"In a situation like this where anything could happen you are always worried," Professor Carol Redmount said.
Redmount is director of Near East Studies at UC Berkeley.
"On the one hand in a situation like this you are always concerned, these things are irreplaceable, they're national treasure, international treasures, they tell is about our human history," Redmount said. "But the Egyptian people will do whatever they can to protect it."
Redmount has reason to be concerned. Earlier this week vandals broke into a museum and smashed statues and glass. It is likely the next wave will steal items.
"You can try to sell it on the antiquities market, now everyone is going to be looking for these things on the antiquities market," Redmount said.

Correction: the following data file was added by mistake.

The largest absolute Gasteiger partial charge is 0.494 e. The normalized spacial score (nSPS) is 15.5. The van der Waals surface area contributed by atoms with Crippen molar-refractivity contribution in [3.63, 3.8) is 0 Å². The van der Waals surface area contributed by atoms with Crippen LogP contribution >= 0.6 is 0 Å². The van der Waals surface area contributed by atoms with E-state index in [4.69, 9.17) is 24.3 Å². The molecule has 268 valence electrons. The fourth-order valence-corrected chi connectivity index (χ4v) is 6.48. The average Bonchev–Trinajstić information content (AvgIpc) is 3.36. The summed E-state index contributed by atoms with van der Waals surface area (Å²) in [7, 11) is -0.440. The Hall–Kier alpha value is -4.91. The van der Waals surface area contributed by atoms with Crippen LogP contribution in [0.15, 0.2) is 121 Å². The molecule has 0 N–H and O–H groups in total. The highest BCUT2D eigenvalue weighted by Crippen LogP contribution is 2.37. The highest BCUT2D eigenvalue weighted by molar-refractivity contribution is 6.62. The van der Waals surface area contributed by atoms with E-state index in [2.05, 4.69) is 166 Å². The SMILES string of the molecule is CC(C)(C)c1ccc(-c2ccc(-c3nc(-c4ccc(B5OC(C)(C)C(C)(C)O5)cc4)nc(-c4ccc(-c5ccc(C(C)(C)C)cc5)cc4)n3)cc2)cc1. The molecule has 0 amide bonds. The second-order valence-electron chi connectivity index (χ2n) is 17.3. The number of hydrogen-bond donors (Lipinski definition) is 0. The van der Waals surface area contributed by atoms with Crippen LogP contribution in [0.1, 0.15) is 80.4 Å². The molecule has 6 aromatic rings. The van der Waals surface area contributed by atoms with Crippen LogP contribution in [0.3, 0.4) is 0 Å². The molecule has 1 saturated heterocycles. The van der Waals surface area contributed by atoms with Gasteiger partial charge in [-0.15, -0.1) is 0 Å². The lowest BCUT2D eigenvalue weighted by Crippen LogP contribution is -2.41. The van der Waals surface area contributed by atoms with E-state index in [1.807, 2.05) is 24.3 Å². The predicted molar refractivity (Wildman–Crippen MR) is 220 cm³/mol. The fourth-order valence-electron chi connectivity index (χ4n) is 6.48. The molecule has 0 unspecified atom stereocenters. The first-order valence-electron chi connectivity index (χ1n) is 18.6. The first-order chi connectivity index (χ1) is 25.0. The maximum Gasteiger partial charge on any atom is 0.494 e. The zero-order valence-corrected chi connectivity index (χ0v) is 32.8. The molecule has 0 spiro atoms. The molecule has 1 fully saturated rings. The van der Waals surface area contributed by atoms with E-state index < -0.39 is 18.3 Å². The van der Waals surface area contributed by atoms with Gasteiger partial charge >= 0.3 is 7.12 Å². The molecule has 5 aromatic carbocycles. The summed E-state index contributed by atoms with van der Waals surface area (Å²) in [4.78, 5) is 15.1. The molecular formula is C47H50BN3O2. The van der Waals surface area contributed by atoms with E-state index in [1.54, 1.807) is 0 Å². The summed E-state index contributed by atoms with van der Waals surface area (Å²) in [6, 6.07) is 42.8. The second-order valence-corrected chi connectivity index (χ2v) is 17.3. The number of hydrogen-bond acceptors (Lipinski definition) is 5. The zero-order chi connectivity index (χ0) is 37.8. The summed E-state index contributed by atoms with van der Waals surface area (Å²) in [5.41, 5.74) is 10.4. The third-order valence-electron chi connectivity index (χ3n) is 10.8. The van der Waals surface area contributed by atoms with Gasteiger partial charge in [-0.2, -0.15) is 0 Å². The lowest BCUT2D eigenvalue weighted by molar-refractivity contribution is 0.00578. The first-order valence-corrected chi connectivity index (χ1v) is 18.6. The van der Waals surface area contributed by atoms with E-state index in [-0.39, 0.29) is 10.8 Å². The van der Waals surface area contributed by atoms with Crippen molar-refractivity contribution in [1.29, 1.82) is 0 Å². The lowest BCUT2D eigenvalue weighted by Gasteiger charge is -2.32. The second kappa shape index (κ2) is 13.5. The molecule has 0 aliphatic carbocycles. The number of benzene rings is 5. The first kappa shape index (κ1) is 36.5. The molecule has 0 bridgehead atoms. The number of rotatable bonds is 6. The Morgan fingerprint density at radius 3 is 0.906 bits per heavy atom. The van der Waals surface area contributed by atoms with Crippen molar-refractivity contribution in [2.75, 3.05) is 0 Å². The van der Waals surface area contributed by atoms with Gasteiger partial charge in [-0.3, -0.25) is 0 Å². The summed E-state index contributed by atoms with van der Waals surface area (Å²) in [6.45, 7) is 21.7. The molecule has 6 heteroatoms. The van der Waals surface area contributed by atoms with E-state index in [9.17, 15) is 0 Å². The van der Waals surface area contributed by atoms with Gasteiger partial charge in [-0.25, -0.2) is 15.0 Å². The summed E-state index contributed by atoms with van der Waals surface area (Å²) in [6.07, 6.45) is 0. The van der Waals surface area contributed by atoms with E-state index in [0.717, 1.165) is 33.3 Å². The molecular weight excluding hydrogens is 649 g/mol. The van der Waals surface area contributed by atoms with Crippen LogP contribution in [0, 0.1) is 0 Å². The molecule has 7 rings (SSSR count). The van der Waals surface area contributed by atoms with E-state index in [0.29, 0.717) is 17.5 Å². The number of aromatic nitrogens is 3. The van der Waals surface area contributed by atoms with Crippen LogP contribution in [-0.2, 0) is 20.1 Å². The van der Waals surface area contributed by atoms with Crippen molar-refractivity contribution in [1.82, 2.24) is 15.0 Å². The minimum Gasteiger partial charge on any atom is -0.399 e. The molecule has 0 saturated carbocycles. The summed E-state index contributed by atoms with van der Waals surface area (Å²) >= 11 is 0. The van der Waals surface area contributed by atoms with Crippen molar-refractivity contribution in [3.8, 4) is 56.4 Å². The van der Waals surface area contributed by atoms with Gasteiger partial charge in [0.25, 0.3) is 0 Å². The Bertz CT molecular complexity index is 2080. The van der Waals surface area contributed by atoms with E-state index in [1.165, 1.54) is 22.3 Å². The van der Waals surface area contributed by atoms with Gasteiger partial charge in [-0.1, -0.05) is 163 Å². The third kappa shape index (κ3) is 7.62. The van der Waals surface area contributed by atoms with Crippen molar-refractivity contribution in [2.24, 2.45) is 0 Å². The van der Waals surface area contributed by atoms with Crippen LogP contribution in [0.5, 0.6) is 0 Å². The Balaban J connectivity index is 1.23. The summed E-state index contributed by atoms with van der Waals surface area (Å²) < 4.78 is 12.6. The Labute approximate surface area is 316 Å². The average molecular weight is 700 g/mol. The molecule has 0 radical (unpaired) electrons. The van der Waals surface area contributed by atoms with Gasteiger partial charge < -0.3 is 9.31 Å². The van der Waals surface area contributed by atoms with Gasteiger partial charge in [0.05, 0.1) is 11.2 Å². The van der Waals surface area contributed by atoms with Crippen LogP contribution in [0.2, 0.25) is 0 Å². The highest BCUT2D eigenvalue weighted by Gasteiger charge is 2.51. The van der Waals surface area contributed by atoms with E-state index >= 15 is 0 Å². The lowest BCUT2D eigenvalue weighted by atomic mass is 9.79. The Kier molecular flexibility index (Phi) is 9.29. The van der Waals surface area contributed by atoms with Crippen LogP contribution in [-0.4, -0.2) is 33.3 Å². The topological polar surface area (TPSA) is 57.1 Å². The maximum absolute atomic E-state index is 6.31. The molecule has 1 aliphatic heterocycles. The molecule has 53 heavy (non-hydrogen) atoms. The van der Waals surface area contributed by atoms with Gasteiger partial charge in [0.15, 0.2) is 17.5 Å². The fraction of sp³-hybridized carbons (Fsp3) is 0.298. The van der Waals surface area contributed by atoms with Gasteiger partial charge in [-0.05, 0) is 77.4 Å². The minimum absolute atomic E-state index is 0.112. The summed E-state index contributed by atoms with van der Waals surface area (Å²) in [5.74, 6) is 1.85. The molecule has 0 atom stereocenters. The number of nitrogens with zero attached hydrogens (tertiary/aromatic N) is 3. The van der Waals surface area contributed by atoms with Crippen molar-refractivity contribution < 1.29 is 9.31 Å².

That has already happened at a site she is excavating three hours south of Cairo. It is an old city that dates back to 10 BC.
"They've been looting the site with shovels, which is better than bulldozers, at the same time we don't know how much damage has been done," Redmount said.
An exhibit of part of the Hearst Egyptian Collection continues to show in the Bay Area. Redmount says she had planned to go to Egypt in April. Now like the rest of the world she is watching and waiting.